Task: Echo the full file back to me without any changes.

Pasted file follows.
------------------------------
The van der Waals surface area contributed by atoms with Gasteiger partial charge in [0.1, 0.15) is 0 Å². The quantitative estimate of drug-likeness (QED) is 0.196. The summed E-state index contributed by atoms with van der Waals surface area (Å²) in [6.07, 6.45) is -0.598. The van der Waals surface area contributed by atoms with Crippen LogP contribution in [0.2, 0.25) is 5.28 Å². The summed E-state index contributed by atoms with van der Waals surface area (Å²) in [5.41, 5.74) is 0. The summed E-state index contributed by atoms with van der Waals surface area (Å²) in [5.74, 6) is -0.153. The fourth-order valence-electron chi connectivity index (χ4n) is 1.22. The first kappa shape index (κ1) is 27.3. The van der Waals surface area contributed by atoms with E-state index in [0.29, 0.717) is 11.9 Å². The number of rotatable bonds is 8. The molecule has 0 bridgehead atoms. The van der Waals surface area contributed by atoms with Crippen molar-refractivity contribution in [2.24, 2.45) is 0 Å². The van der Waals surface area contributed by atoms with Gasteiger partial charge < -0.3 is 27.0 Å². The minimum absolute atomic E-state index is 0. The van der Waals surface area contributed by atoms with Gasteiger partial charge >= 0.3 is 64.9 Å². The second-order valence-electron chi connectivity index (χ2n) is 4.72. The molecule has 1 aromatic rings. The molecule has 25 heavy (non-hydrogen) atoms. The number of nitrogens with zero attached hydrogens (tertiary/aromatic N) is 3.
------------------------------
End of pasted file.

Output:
The van der Waals surface area contributed by atoms with Gasteiger partial charge in [0.1, 0.15) is 0 Å². The quantitative estimate of drug-likeness (QED) is 0.196. The summed E-state index contributed by atoms with van der Waals surface area (Å²) in [6.07, 6.45) is -0.598. The van der Waals surface area contributed by atoms with Crippen LogP contribution in [0.2, 0.25) is 5.28 Å². The summed E-state index contributed by atoms with van der Waals surface area (Å²) in [5.41, 5.74) is 0. The summed E-state index contributed by atoms with van der Waals surface area (Å²) in [5.74, 6) is -0.153. The fourth-order valence-electron chi connectivity index (χ4n) is 1.22. The first kappa shape index (κ1) is 27.3. The van der Waals surface area contributed by atoms with E-state index in [0.29, 0.717) is 11.9 Å². The number of rotatable bonds is 8. The molecule has 0 bridgehead atoms. The van der Waals surface area contributed by atoms with Crippen molar-refractivity contribution in [2.24, 2.45) is 0 Å². The van der Waals surface area contributed by atoms with Gasteiger partial charge < -0.3 is 27.0 Å². The minimum absolute atomic E-state index is 0. The van der Waals surface area contributed by atoms with Gasteiger partial charge >= 0.3 is 64.9 Å². The second-order valence-electron chi connectivity index (χ2n) is 4.72. The molecule has 1 aromatic rings. The molecule has 25 heavy (non-hydrogen) atoms. The number of nitrogens with zero attached hydrogens (tertiary/aromatic N) is 3.